The Adweek awards also inadvertently pointed out the inequities lingering on Madison Avenue. For example, White Agency of the Decade Goodby, Silverstein & Partners once netted over $2 billion in earnings in a few months. Globalhue—the largest U.S. multicultural agency—boasted revenues of $83 million in 2008. The staff of Globalhue is roughly 200 385 people strong. White Small Agency of the Decade Butler, Shine, Stern & Partners employs 150 professionals covering $30 million in revenue. Somebody please ask accountants to explain the variations in revenue and FTPs here. In the end, the hugest multicultural shop is not much bigger than a small White shop—with minorities apparently shouldering a greater staffer-per-revenue figure.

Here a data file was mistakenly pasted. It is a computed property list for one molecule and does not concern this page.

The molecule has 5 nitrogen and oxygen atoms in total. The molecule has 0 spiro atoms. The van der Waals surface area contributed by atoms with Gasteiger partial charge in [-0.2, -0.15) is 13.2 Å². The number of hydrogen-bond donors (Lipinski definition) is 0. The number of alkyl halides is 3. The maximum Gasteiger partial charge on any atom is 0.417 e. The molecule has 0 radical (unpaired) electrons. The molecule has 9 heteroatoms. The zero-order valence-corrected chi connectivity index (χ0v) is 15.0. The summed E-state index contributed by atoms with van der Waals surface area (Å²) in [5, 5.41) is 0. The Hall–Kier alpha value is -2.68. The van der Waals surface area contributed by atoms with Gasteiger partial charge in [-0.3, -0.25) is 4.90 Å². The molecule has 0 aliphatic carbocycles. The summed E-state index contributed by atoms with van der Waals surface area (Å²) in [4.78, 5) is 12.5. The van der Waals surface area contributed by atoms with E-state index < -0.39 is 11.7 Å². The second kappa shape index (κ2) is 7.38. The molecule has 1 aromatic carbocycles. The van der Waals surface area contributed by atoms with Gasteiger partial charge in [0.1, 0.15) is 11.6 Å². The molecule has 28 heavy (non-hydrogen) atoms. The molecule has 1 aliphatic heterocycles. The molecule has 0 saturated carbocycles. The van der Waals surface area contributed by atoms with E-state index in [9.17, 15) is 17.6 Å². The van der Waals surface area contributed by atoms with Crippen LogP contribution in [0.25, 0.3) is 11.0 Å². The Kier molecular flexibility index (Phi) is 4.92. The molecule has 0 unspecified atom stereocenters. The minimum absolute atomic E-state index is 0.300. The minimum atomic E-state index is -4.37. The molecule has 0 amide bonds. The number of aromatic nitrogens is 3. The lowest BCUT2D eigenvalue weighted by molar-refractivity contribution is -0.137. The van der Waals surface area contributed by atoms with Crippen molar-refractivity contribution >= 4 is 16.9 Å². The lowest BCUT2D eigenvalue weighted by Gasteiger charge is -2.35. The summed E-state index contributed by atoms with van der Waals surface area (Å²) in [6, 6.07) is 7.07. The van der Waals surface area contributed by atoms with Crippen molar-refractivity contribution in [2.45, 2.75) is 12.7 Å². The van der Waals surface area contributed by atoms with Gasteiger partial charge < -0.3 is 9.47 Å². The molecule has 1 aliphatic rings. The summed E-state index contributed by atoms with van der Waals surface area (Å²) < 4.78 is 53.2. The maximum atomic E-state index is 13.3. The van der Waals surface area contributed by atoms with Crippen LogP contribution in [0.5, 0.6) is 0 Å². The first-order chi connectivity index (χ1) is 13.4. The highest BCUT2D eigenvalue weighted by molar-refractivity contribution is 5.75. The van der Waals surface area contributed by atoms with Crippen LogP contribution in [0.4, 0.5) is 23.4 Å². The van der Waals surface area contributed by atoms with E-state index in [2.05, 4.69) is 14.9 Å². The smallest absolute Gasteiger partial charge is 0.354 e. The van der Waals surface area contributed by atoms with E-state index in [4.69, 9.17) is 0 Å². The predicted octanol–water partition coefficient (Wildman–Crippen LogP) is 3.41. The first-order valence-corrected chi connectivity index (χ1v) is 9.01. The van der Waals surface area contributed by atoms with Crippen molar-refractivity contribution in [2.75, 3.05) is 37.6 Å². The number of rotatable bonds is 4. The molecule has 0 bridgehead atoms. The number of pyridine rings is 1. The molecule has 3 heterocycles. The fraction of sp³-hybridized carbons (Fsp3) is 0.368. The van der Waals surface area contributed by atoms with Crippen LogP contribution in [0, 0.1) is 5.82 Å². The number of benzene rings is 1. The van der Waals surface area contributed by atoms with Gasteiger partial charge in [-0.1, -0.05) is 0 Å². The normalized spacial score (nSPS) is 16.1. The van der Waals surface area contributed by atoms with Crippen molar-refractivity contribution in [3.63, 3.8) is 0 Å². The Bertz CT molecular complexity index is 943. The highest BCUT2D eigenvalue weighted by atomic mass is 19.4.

Too bad Adweek didn’t include a category for Victim of Discrimination. Of course, industry minorities would have lost that honor to Steve Biegel.

2 comments:

Kells said...

Dear HighJive:

Thank you for your interest in multicultural advertising. There are a few errors in your post that we would appreciate having you correct.



1. GlobalHue has not been partially owned by IPG since 2005. Please note that since that time GlobalHue has won several significant accounts as an independent agency, including Walmart, U.S. Census, Subway and MGM. (U.S. Navy signed a new contract with the agency this year as well.)



2. GlobalHue employees today number 385.